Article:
Qadir was said to have six different deliveries per over © Getty Images
Qadir was said to have six different deliveries per over © Getty Images

Born September 15, 1955, Abdul Qadir Khan is a former Pakistan leg-spinner, who was instrumental in reviving the dying art of leg spin. A combative cricketer, Qadir was said to have six different deliveries per over. On his 60th birthday, Chinmay Jawalekar recollects 20 facts about the bowler, who won many a game for his country with his impactful bowling.

1.  Forgettable Test debut : Qadir had an ordinary Test debut against England in December 1977, where he scored 11 with the bat and took a solitary wicket of England’s No. 11 Bob Willis.

2.  Spectacular ODI debut: He was brilliant in his ODI debut against New Zealand at Edgbaston during the 1983 Cricket World Cup. With his all-round performance of 12-4-21-4 and 41 not out, also the top score of Pakistan’s innings, he was adjudged the man of the match, albeit in a losing cause.

3.  Imran’s protégé: Imran Khan, arguably Pakistan’s greatest captain ever, mentored many a youngster who went on to serve the Pakistan cricket for a long time. Wasim Akram, Waqar Younis and Inzamam-ul-Haq are the prominent examples. Qadir too was influenced deeply by Imran, who was one of the few capable of getting the best out of Qadir on the field.

4.  England’s tormentor: Qadir seemed to have a perpetual as he had a particular liking for Englishmen. At The Oval in 1987, Qadir’s ten-wicket haul ensured a series win over England. Three months later, in the next home series against the same team, Qadir took 30 wickets in 3 Tests including the best bowling figures in an innings by a Pakistani — 9 for 56 runs at Gaddafi Stadium, which is also his home ground. He also took 13 for 101 in the Test, which are the second-best by a Pakistani after Imran’s 14 for 116.

5.  The wizard: Before the master of leg spin Shane Warne arrived on the international scene, Qadir was known as a wizard of spin bowling, mainly because he was the flag-bearer of the rare art in the era dominated by fast bowlers. Warne has emphasised on the fact that Qadir was the inspiration behind his rise.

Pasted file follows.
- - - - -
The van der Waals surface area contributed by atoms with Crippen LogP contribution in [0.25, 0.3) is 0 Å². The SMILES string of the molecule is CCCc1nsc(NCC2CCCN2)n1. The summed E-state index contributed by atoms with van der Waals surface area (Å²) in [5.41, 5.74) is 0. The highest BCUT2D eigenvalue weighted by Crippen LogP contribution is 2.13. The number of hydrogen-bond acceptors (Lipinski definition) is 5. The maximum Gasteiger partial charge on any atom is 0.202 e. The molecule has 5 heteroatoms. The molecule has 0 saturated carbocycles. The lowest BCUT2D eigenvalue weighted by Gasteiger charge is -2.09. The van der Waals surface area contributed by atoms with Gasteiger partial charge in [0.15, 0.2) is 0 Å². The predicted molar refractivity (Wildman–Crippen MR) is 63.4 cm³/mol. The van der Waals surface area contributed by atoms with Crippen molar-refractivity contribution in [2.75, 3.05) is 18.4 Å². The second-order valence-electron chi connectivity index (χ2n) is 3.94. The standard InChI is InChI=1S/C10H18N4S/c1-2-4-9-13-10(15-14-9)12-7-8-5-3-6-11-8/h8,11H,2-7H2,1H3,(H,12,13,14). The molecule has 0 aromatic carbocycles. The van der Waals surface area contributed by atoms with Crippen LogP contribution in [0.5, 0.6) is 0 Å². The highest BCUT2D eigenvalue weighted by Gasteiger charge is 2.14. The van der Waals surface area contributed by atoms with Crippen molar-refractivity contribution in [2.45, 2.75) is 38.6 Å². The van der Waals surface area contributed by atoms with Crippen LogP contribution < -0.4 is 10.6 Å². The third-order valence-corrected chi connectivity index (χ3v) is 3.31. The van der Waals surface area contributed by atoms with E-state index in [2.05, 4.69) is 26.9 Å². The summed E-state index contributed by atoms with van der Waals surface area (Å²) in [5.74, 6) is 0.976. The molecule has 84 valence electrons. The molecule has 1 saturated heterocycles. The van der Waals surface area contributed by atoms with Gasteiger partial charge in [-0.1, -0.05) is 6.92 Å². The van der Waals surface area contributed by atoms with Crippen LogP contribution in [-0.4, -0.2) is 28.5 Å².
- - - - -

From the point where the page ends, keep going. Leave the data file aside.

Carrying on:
Steve Waugh later approached Qadir to coach his trump card. Warne recollected an incident in his autobiography. When he visited Qadir, idol and an awe-struck fan got together, bowling fruits on the carpet to show each other their repertoire. That must have been an encounter to die for.

Warne was not the only one: Andy Flower asked Qadir to coach Paul Strang as well.

6.  The Kumble story: Like Waugh and Flower, Tendulkar took his ace spinner to Qadir as well. At that stage of his career Kumble strived for more turn, but Qadir advised him against it: “You want me to tell you how my ball will break more, but I want to tell you that your ball will never break more in your whole life. But you keep bowling variations. In the first three days of a Test this will come in handy for you.”

7.  Imran and the wizard: Imran did not want England to fathom the magic of his secret weapon in 1982. In order to add to the mystique and add to the ‘Wizard of the East’ aura, Imran asked Qadir to spot a goatee for the tour.

qadir and imran
Image courtesy: PakPassion.net

8.  Wide repertoire: Qadir had a wide range of deliveries in his repertoire. He mastered the googlies, the flippers, the leg-breaks and the topspins. Variety was the key to him as it was said he had six different deliveries per over.

He once told Rahul Bhattacharya: “I could bowl the same ball in ten different ways. Ten leg-breaks. Ten googlies. Ten flippers.”

9.  Unsuccessful as a captain: Qadir was not successful as a captain. He captained the Pakistan cricket team in five Tests between 1987–88 and 1988–89, losing four of them. In ODIs Qadir captained led against Bangladesh and India in Asia Cup 1988. Pakistan crushed Bangladesh but lost to India.

10.  The predictor: In November 1989, in a warm-up match played before the first Test against India at the National Stadium, 16-year-old Tendulkar hit four sixes off a Qadir over. Later on the same day, Qadir predicted that Tendulkar would become one of the greatest batsmen, a prophecy that came true.

11.  Fierce competitor: A feisty character on the field, Qadir’s appetite for the fight could not be questioned and it often came out in his batting. He played a few combative innings, once taking 16 off Courtney Walsh’s last over to win a crunch match against West Indies in World Cup 1987.